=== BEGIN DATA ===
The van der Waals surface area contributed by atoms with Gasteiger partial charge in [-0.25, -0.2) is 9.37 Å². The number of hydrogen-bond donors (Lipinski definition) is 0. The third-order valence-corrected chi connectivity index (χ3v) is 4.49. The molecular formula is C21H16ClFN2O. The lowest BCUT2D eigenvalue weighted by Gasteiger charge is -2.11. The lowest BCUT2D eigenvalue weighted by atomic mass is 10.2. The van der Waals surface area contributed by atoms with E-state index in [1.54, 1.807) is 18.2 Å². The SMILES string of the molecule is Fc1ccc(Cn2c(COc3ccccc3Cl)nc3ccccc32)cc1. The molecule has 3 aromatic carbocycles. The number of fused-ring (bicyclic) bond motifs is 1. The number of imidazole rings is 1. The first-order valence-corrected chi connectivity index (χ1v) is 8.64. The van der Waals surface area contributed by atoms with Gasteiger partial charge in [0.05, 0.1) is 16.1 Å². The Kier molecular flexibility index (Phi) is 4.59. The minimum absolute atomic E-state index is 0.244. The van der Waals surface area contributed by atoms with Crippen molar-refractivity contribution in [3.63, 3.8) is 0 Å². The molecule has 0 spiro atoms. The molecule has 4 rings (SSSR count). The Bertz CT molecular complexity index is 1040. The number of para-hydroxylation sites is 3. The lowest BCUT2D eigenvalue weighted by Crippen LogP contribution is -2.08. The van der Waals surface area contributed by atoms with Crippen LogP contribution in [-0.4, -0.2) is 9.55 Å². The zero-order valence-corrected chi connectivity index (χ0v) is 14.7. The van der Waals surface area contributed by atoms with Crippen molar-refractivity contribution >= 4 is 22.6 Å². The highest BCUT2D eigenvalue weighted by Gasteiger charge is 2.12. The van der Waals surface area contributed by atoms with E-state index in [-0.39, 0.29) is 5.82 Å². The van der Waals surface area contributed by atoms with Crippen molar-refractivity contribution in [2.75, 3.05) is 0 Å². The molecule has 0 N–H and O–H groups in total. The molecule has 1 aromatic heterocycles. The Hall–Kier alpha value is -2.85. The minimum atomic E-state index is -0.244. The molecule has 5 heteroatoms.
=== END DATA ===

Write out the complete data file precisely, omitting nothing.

The van der Waals surface area contributed by atoms with Gasteiger partial charge in [-0.25, -0.2) is 9.37 Å². The number of hydrogen-bond donors (Lipinski definition) is 0. The third-order valence-corrected chi connectivity index (χ3v) is 4.49. The molecular formula is C21H16ClFN2O. The lowest BCUT2D eigenvalue weighted by Gasteiger charge is -2.11. The lowest BCUT2D eigenvalue weighted by atomic mass is 10.2. The van der Waals surface area contributed by atoms with E-state index in [1.54, 1.807) is 18.2 Å². The SMILES string of the molecule is Fc1ccc(Cn2c(COc3ccccc3Cl)nc3ccccc32)cc1. The molecule has 3 aromatic carbocycles. The number of fused-ring (bicyclic) bond motifs is 1. The number of imidazole rings is 1. The first-order valence-corrected chi connectivity index (χ1v) is 8.64. The van der Waals surface area contributed by atoms with Gasteiger partial charge in [0.05, 0.1) is 16.1 Å². The Kier molecular flexibility index (Phi) is 4.59. The minimum absolute atomic E-state index is 0.244. The van der Waals surface area contributed by atoms with Crippen molar-refractivity contribution in [3.63, 3.8) is 0 Å². The molecule has 0 spiro atoms. The molecule has 4 rings (SSSR count). The Bertz CT molecular complexity index is 1040. The number of para-hydroxylation sites is 3. The lowest BCUT2D eigenvalue weighted by Crippen LogP contribution is -2.08. The van der Waals surface area contributed by atoms with Crippen LogP contribution in [-0.4, -0.2) is 9.55 Å². The zero-order valence-corrected chi connectivity index (χ0v) is 14.7. The van der Waals surface area contributed by atoms with Crippen molar-refractivity contribution >= 4 is 22.6 Å². The highest BCUT2D eigenvalue weighted by Gasteiger charge is 2.12. The van der Waals surface area contributed by atoms with E-state index in [-0.39, 0.29) is 5.82 Å². The van der Waals surface area contributed by atoms with Crippen molar-refractivity contribution in [2.75, 3.05) is 0 Å². The molecule has 0 N–H and O–H groups in total. The molecule has 1 aromatic heterocycles. The Hall–Kier alpha value is -2.85. The minimum atomic E-state index is -0.244. The molecule has 5 heteroatoms.